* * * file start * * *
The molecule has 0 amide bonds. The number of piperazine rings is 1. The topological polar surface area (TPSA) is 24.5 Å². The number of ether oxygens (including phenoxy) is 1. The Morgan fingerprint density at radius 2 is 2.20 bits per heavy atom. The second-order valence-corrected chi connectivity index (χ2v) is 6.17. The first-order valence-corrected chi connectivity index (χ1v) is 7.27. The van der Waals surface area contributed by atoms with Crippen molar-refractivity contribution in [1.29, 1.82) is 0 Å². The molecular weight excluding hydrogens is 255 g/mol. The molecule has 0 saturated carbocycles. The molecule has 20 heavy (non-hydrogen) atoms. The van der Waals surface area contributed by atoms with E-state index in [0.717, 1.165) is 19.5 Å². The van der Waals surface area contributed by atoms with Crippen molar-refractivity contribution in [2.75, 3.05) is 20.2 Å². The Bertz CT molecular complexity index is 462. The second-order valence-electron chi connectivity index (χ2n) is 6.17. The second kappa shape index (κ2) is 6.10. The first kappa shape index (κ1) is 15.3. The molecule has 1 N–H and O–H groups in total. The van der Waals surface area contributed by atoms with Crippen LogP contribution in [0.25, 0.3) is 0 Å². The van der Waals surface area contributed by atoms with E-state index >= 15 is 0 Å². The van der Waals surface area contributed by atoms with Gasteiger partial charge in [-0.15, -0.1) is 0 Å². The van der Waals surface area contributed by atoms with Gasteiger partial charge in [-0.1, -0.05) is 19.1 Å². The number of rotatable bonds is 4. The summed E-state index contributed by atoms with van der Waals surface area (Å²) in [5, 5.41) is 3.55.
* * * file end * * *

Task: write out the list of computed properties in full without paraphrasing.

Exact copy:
The molecule has 0 amide bonds. The number of piperazine rings is 1. The topological polar surface area (TPSA) is 24.5 Å². The number of ether oxygens (including phenoxy) is 1. The Morgan fingerprint density at radius 2 is 2.20 bits per heavy atom. The second-order valence-corrected chi connectivity index (χ2v) is 6.17. The first-order valence-corrected chi connectivity index (χ1v) is 7.27. The van der Waals surface area contributed by atoms with Crippen molar-refractivity contribution in [1.29, 1.82) is 0 Å². The molecular weight excluding hydrogens is 255 g/mol. The molecule has 0 saturated carbocycles. The molecule has 20 heavy (non-hydrogen) atoms. The van der Waals surface area contributed by atoms with E-state index in [0.717, 1.165) is 19.5 Å². The van der Waals surface area contributed by atoms with Crippen molar-refractivity contribution in [2.75, 3.05) is 20.2 Å². The Bertz CT molecular complexity index is 462. The second-order valence-electron chi connectivity index (χ2n) is 6.17. The second kappa shape index (κ2) is 6.10. The first kappa shape index (κ1) is 15.3. The molecule has 1 N–H and O–H groups in total. The van der Waals surface area contributed by atoms with Crippen LogP contribution in [0.25, 0.3) is 0 Å². The van der Waals surface area contributed by atoms with E-state index >= 15 is 0 Å². The van der Waals surface area contributed by atoms with Gasteiger partial charge in [-0.15, -0.1) is 0 Å². The van der Waals surface area contributed by atoms with Gasteiger partial charge in [-0.1, -0.05) is 19.1 Å². The number of rotatable bonds is 4. The summed E-state index contributed by atoms with van der Waals surface area (Å²) in [5, 5.41) is 3.55.